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Lawsuit filed against Ohio Ballot Board over ballot language for abortion amendment

Gavel outside the Ohio Supreme Court
Daniel Konik
Statehouse News Bureau
Gavel outside the Ohio Supreme Court

A lawsuit has been filed over the summary language the Ohio Ballot Board chose last week for a proposed amendment on the November ballot that would enshrine abortion and reproductive rights into the state constitution.

The lawsuit filed with the Ohio Supreme Court contends the ballot summary language adopted with the Republican-dominated board is inaccurate and biased, and it asks the court to force the board to change it.

The lawsuit was not unexpected. Immediately following last Thursday's meeting where the language was set, backers of the amendment said they would consider a lawsuit.

Lauren Blauvelt with Ohioans United for Reproductive Rights said the language that voters will read when they cast either absentee or in-person ballots is incorrect and political.

“The entire summary is propaganda that is written by anti-abortion politicians,” Blauvelt said.

The summary language referred to “unborn child” instead of “fetus,” the medical term used in the amendment itself. The ballot summary also referred to prohibiting “the citizens of the State of Ohio from directly or indirectly burdening, penalizing or prohibiting abortion before an unborn child is determined to be viable, unless the State demonstrates that it is using the least restrictive means.” That language is different than what is in the amendment.

Backers of the amendment had urged the ballot board to use the language of the amendment itself as the summary but Ohio Republican Secretary of State Frank LaRose, who leads the board, said it was too long. Democrats disagreed, pointing out the summary language that was passed was nearly as long as the amendment.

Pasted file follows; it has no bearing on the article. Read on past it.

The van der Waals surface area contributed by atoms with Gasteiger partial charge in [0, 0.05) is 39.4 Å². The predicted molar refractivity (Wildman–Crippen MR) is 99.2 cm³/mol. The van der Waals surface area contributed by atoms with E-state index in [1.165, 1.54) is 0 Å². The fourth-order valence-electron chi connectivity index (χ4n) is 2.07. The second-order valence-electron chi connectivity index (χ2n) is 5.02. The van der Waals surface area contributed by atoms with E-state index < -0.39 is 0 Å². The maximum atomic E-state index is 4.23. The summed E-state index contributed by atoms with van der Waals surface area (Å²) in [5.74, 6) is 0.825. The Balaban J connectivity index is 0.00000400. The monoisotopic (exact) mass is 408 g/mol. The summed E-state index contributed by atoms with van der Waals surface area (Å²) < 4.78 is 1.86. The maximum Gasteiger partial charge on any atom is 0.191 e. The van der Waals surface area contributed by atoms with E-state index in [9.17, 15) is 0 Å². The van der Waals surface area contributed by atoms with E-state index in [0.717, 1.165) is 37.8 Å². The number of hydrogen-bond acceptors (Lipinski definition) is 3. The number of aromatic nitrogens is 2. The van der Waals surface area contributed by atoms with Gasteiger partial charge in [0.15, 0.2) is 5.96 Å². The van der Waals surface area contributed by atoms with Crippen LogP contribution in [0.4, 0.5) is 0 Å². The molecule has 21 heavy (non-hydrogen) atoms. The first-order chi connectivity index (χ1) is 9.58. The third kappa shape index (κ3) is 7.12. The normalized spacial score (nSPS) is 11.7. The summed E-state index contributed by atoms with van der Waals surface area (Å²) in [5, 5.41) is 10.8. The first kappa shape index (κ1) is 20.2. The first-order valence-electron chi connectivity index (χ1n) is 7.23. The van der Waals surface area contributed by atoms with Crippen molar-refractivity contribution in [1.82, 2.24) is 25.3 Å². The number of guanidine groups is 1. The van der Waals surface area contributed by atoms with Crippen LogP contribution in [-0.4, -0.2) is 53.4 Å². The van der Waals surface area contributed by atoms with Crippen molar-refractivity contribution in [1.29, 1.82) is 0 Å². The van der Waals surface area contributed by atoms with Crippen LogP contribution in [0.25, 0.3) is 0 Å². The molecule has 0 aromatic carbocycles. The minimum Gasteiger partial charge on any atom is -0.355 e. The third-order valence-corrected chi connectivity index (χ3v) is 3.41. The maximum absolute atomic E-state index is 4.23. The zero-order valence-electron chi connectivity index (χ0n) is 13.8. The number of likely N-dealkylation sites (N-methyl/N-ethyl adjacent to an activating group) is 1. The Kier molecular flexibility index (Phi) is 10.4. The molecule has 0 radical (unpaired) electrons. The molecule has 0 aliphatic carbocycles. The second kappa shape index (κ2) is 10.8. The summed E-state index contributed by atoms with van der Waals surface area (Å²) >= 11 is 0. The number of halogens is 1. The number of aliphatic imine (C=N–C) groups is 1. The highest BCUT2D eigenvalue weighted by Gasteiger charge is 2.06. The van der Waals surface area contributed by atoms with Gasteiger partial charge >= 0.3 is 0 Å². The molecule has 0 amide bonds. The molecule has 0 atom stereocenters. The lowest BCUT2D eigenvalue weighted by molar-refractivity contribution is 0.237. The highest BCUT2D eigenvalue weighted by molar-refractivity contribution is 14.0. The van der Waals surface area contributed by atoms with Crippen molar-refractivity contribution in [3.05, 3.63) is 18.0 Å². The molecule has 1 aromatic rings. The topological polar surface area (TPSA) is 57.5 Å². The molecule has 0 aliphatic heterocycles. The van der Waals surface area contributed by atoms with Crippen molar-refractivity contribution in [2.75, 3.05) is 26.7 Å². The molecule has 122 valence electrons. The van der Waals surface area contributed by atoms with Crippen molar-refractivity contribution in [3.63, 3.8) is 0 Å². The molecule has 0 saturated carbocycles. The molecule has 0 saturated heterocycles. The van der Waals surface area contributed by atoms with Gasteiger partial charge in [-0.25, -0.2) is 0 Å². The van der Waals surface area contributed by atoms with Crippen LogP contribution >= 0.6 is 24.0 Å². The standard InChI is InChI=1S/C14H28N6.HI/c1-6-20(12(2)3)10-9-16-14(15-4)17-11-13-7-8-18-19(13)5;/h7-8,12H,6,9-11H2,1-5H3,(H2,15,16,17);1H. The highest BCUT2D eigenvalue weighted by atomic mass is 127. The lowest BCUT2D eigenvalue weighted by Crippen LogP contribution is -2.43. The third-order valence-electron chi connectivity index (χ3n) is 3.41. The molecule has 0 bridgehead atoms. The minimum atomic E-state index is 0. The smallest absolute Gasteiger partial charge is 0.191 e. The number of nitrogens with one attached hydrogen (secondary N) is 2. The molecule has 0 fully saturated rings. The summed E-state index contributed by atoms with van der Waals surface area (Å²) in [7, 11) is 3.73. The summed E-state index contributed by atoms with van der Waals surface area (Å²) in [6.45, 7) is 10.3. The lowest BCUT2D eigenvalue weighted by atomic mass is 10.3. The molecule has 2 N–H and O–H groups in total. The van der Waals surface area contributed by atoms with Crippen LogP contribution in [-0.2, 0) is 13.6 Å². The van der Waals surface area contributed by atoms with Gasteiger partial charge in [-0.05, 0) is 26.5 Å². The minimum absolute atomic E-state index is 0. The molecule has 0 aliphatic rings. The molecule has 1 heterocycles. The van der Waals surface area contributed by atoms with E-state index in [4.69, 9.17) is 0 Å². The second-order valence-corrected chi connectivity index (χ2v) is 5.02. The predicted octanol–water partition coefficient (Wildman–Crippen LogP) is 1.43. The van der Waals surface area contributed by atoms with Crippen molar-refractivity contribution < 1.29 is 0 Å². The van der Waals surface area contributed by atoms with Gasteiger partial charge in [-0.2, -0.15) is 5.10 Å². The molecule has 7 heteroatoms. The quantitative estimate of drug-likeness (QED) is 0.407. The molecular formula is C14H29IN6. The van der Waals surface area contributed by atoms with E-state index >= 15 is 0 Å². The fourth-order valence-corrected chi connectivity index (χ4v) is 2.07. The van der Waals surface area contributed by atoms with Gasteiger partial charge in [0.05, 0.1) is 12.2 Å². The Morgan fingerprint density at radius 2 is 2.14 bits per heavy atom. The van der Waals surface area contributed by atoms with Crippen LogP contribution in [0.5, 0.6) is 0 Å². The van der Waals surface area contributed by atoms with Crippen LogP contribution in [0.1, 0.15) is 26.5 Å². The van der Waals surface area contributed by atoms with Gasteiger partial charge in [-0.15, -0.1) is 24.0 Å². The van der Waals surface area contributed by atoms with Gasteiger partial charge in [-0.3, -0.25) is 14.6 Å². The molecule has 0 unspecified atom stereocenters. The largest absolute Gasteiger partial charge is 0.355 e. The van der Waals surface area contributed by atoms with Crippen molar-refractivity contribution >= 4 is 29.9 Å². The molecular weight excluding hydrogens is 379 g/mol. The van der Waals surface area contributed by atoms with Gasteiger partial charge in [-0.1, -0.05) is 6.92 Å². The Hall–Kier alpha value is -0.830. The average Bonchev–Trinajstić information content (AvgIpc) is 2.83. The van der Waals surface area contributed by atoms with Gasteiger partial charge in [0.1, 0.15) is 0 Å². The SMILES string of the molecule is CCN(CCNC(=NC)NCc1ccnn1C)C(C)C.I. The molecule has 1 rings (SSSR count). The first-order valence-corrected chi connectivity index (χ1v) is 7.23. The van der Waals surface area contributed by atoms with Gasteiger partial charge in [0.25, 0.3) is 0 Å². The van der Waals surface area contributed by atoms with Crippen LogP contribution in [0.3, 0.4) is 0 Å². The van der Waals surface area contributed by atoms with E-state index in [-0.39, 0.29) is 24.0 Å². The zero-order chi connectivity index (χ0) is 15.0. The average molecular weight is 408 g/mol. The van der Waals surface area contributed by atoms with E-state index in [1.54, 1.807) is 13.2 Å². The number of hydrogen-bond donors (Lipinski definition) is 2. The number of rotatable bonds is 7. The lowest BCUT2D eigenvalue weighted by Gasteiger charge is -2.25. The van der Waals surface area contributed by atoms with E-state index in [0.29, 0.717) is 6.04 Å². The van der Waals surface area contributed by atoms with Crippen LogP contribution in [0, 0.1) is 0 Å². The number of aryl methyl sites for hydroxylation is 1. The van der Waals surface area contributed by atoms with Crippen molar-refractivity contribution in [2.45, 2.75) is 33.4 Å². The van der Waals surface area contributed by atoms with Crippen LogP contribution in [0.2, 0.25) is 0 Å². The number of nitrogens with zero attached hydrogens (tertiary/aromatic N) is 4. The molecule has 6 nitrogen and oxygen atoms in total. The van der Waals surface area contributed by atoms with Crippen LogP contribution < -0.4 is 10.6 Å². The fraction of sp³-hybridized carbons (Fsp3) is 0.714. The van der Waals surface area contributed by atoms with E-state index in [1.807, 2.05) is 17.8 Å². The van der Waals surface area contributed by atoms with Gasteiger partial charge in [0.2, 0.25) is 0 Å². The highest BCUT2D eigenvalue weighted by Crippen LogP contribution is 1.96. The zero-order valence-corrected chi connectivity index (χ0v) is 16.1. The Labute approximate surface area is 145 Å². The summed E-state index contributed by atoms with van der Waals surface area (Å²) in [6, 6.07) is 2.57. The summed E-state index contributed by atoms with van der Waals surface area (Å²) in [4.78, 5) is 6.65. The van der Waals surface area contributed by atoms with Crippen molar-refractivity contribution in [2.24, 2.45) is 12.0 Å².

But Republicans on the board said the length of the amendment language wasn’t the only problem. Sen. Theresa Gavarone (R-Bowling Green) said it was too vague and broad. While making her point, she drew objections from Democrats on the board for the language she used.

"No one should be fooled by the clever language of this amendment. It's designed to be broad. So broad that should it pass it is unequivocally true that access to painful late term abortions will be written into Ohio's constitution," Gavarone said, adding, "it's a bridge too far."

Fellow board member Sen. Paula Hicks-Hudson (D-Toledo) said she was appalled by Gavarone's language.

Blauvelt said the lawsuit asks that the court order the Ohio Ballot Board to use the language from the actual amendment in the summary or correct problems with the current summary language.

“The summary adopted by the ballot board was intentionally misleading and fails to meet the standards that are required by Ohio law," Blauvelt said.

Mike Gonidakis, president of Ohio Right to Life, said the board got it right with the language it used in the summary instead of the amendment itself.

"Planned Parenthood is obviously worried that Ohioans are realizing that the language is dangerous and a bridge too far for even pro-choice women," Gonidakis said.

The fight over the ballot language now lies with this lawsuit before the Republican-dominated Ohio Supreme Court. Three of the four GOP justices have publicly declared personal anti-abortion stances.

Contact Jo Ingles at
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